In August 2006, Microsoft posted a letter on Mozilla newsgroups and offered to open up a new open-source facility at its headquarters in Redmond, Wash., to Mozilla software engineers. Mozilla responded by accepting the offer.
Most Mozilla Foundation employees transferred to the new organization at Mozilla Corporation's founding.
Board of directors
The Board of directors is appointed by and responsible to Mozilla Corporation's board.
- Mitchell Baker, Chairperson
- Reid Hoffman, former CEO of LinkedIn
- John Lilly, former CEO of Mozilla Corporation
- Ellen Siminoff, President and CEO of Shmoop University and Chairman of Efficient Frontier
The senior management team includes:
- Gary Kovacs, CEO
- Brendan Eich, CTO
- Jim Cook, CFO
- Chris Beard, Chief Marketing Officer
- Jay Sullivan, COO
- Harvey Anderson, Senior VP of Business and Legal Affairs
- Debbie Cohen, Chief of People
- Li Gong, Senior VP of Mobile Devices
Notable current employees
- Sheeri Cabral, MySQL DBA
- Asa Dotzler, Director of Firefox Desktop
- Dave Miller, lead developer of Bugzilla
- Johnny Stenbäck
- Andreas Gal
Notable past employees
- Christopher Blizzard, formerly of Red Hat
- John Lilly, formerly CEO of Mozilla, now partner at Greylock Partners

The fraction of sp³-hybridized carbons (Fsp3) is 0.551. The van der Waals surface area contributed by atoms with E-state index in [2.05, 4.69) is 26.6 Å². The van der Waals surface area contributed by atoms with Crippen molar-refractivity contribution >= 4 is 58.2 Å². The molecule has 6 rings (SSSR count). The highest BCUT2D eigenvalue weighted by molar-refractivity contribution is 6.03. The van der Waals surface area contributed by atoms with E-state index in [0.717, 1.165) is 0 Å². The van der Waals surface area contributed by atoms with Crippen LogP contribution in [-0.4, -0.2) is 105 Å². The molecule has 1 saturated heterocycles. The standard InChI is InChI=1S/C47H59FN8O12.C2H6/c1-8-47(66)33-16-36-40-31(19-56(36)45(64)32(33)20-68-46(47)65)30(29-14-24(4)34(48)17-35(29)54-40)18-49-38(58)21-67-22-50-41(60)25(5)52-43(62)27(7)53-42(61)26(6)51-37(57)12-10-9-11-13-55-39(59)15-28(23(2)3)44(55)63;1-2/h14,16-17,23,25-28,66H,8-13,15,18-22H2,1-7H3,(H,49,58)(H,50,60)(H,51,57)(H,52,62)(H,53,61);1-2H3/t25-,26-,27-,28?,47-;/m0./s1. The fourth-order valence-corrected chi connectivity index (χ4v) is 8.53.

- John Resig, Technical Evangelist (jQuery Creator) (now at Khan Academy)
- Mike Schroepfer, VP of Engineering (now at Facebook)
- Mike Shaver, VP of Technical Strategy (now at Facebook)
- Window Snyder, Chief Security Officer (now at Apple Inc.)
- "Mozilla Foundation and Subsidiary: 2011 Independent Auditors' Report and Consolidated Financial Statements" (PDF). Mozilla Foundation. 2012-11-15. Retrieved 2013-03-07.
- Rouget, Paul (20 Sep 2011), @taliabale Mozilla has ~600 employee (not 250) (tweet), Twitter, retrieved 20 Sep 2011
- staff (5 Aug 2005), Mozilla Foundation Reorganization, Mozilla Corporation, archived from the original on 21 Apr 2008
- "Mozilla Foundation Forms New Organization to Further the Creation of Free, Open Source Internet Software, Including the Award-Winning Mozilla Firefox Browser" (Press release). Mozilla. 3 August 2005.
- MozillaZine article: "Mozilla Foundation Announces Creation of Mozilla Corporation" Retrieved via the Internet Archive on 03-24-2009.
- Keizer, Gregg (25 October 2007). "Mozilla can live without Google's money, Baker says". Computerworld.
- Houston, Thomas (5 Dececember 2011). "Future of Firefox's Google search partnership remains uncertain". The Verge. Retrieved 6 December 2011.
- Calacanis blog: "Firefox (Mozilla Corporation/Mozilla Foundation) made $72M last year?!"
- Blizzard, Christopher (7 March 2006). "apply pinky to corner of mouth". 0xDeadBeef.com. Retrieved 1 June 2012.
- Kincaid, Jason (28 August 2008). "Mozilla Extends Lucrative Deal With Google For 3 Years". TechCrunch. Retrieved 1 June 2012.
- Murphy, David (24 December 2011). "Google Paying Mozilla Almost $1B for Firefox Search: Why?". PC Magazine. Retrieved 1 June 2012.
- "mozilla.dev.planning Microsoft offer". Google Groups.
- "Microsoft offers helping hand to Firefox". CNET.
- "So Long, Chris Blizzard". Asa Dotzler. 2012-03-16. Retrieved 2013-03-07.